HOUSTON – Monday, June 21, Major League Baseball rolled out its umpire substance checks.
In every baseball game, a pitcher will now come off the mound to the umpiring crew checking their hat, glove and more.
The mid-season rule has caused a lot of anger from players and fans. On the league’s side, they see it as simply enforcing a rule they’ve been lax on, and that pitchers took advantage of.
For more than 100 years, pitchers have used everything they can get their hands on to have an advantage. Spit, petroleum jelly and nail files are the famous throwback substances. Pine tar and rosin mixed with sunscreen are more modern substances. Now, there’s a new substance popularized at the major league level that hitters say is causing a problem.
SPIDER TACK AND SPIN RATE
Only recently have major league pitchers been able to find out advanced stats about their pitches beyond velocity and movement. Spin rate, or how many revolutions per minute (RPM - like your car), determines how the ball moves. A good major league pitcher should be able to throw his fastball around 2400 spin rate and a curveball at around 3000 or better.
Typically, the higher the velocity, the higher the spin rate, but artificially increasing spin rate won’t increase velocity.
Breaking ball spin rate is easy to figure out. The better spin a curveball or slider has, the more it breaks, the harder is to hit.
The fastball is where it gets interesting. “High Heat” has become more effective in the past few season because pitchers have learned how to create better rise to the ball.
Any ball thrown eventually hits the ground. The more a ball spins (and the faster it goes), the longer it takes to hit the ground. If you have enough backspin on a ball, it creates the effect that it’s rising. It’s not really rising, it’s just in essence falling less.
Pitchers learned to use their high fastballs, and used substances to artificially increase spin rate to give a better rising effect.
The numbers on major league pitchers are relatively consistent across the board, but it’s obviously hard to test difference sticky substances on active MLB pitchers - many of whom won’t admit they even use substances.
So, I tested it.
One set of throws clean, four substances. Three fastballs, three curveballs.
My fastball ran 68-72 MPH, with an average of 1570 spin rate.
My curveball ran 56-59 MPH, with a spin rate topping out at 1700.
The assumption was that each successive substance would give me a slight boost in spin rate. That is not what happened.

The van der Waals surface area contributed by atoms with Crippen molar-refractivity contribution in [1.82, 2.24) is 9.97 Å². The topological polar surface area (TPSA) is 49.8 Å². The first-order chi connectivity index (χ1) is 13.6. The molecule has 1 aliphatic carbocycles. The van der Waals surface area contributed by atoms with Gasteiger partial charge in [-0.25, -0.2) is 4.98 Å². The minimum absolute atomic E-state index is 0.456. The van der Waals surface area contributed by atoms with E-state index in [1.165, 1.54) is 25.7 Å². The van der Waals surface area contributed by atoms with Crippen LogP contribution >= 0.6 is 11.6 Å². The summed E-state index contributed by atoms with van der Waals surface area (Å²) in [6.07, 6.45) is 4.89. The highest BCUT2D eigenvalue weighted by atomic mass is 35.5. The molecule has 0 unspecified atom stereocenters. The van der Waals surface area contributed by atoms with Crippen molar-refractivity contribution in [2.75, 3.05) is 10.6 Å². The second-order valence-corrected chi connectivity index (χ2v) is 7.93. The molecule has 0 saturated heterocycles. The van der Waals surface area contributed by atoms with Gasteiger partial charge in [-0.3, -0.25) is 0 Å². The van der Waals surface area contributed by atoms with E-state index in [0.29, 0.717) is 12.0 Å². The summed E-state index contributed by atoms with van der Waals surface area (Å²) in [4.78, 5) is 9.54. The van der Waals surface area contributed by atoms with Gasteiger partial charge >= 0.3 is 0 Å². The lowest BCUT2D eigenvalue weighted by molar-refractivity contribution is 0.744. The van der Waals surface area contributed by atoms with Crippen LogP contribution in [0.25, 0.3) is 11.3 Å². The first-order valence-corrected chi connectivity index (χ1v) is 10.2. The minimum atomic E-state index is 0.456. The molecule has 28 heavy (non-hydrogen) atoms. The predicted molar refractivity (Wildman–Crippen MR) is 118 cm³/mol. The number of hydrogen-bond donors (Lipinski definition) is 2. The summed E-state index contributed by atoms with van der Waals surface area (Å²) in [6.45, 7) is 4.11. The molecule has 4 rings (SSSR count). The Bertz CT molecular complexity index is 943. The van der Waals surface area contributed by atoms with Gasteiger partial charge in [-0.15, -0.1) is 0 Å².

This is the only substance that’s allowed by Major League Baseball. Typically, players mix their sweat with rosin to create whatever tack they can on the ball.
Rosin didn’t change my velocity or spin rate by much.
It also didn’t really help when it came to grip.
ROSIN + SUNSCREEN
This is where I started to see some difference in feeling on grip, and was able to have better control.
But - surprisingly, it didn’t improve my spin rate by much.
Pine tar is so sticky that I can hold a baseball with 2 fingers just off the pine tar.
This is where the difference in grip was significant. I felt the most comfort and best control with the pine tar.
That being said, it was so sticky that I had to use nail polish remover to wash off pine tar.
But...it didn’t improve my spin rate by any material difference.
The goop-du-jour in Major League Baseball was originally made for strongmen to lift Atlas Stones.
It’s almost as sticky as super glue, and it took two throws to even get the ball to the plate. The first one was spiked after 35 feet.
Keep in mind, I’ve never touched Spider Tack before and the first real pitch that crossed the plate improved my spin rate by more than 20 percent.
It jumped from the 1570-1600 range to 1950 instantly, eventually reaching over 2000. Now, imagine what an MLB pitcher can do with Spider Tack after working with for a while...
My curveball, which reached a high of 1700 RPM, hit a high of 2100 RPM with the Spider Tack.
Unless you’re a high level pitcher with some familiarity with the substances, getting a big improvement in spin rate is going to take some effort. However, Spider Tack caused an instant 25% spin rate increase, despite the fact I’d never used it before.
The panic over Spider Tack is understandable at the major league level - but with how flat the seams are on the new baseballs (a common complaint among MLB pitchers since the flatter seams lessen drag for more home runs), using the other substances tested really do improve grip more than spin.